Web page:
This post originally appeared at The Kansas Progress, before this blog went live. Consequently the date in the title does not tally with the date on the post.
The Kansas Supreme Court today handed down two unanimous decisions in Criminal Law cases. Both decisions were written by Justice Luckert.
In State v. Hall, No. 95,896 the Court overruled the Court of Appeals and held that Eric Eugene Hall properly had his probation on a 1998 sentence for aggravated battery revoked on account of his having been convicted of two counts of aggravated robbery in 1999. The complication in the case was that the warrant for his probation revocation was issued in 1999, but not served until his release at the termination of his robbery sentence in 2005. Hall, and the Court of Appeals held that this 6-year delay constituted a waiving by the state of the probation violation and a violation of Hall’s Due Process rights. In overturning the Court of Appeals, the Supreme Court held that this was not the case, since the State had lodged a detainer with the prison in which Hall was held and had not therefore waived the violation. Further, the Due Process claim could not be valid unless a liberty interest was impacted by the delay and that in this case none was.
In State v. Ortega-Cadelan, No. 98,713, the Supreme Court rejected Angelo Ortega-Cadelan’s appeal against his 25-year mandatory minimum sentence for raping his 5 year old stepdaughter. This revolting individual had raised two arguments: first, that the 25 year sentence violated the Cruel and Unusual Punishments clause of the Kansas Constitution. Secondly, that the judge in his case had abused his discretion in not being swayed by mitigating factors to depart from the mandatory-minimum sentence and hand down a lighter punishment.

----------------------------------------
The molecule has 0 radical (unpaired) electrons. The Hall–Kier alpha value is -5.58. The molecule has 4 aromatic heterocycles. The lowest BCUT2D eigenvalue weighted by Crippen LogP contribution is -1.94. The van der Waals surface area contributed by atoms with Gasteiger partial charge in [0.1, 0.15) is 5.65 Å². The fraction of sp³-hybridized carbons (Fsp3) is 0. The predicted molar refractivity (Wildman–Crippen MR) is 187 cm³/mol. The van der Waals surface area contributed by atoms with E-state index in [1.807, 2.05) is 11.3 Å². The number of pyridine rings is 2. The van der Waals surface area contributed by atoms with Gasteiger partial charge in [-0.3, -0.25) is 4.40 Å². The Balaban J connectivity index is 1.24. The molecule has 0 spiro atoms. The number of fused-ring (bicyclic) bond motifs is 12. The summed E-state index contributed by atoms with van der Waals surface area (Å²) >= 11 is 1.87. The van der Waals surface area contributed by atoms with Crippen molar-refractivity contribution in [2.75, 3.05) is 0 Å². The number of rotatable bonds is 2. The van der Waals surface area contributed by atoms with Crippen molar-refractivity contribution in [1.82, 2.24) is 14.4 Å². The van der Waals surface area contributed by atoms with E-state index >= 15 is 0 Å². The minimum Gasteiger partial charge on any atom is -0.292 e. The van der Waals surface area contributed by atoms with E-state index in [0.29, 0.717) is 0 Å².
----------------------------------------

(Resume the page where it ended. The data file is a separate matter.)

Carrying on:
The first claim was despatched on procedural grounds: no constitutional claim, not raised at trial, may be raised on appeal. This case did not fall into the narrow exceptions to that doctrine. On the second argument, the Supreme Court ruled that while a judge has the discretion to take mitigating factors into account in deciding to not issue a mandatory-minimum sentence, the mere existence of mitigating factors does not compel them to. Further, the Supreme Court would only review a decision not to depart from the minimum sentence in such circumstances where “no reasonable person” would agree with the judge’s decision. In reaching this decision, it should be noted that the Supreme Court ruled that while sentences handed down under the Sentencing Guidelines are not appealable due to the jurisdiction stripping language in the statute, that language does not cover mandatory-minimums such as Ortega-Cadelan’s and therefore such sentences can be appealed. The State had made the argument that the sentence was not able to be appealed at all.
It should be noted, that while the phrase ‘mandatory’ appears throughout the opinion, the fact that a judge can use their discretion, i.e. their opinion, to lessen the punishment means that the word mandatory does not mean what the public necessarily thinks it means.
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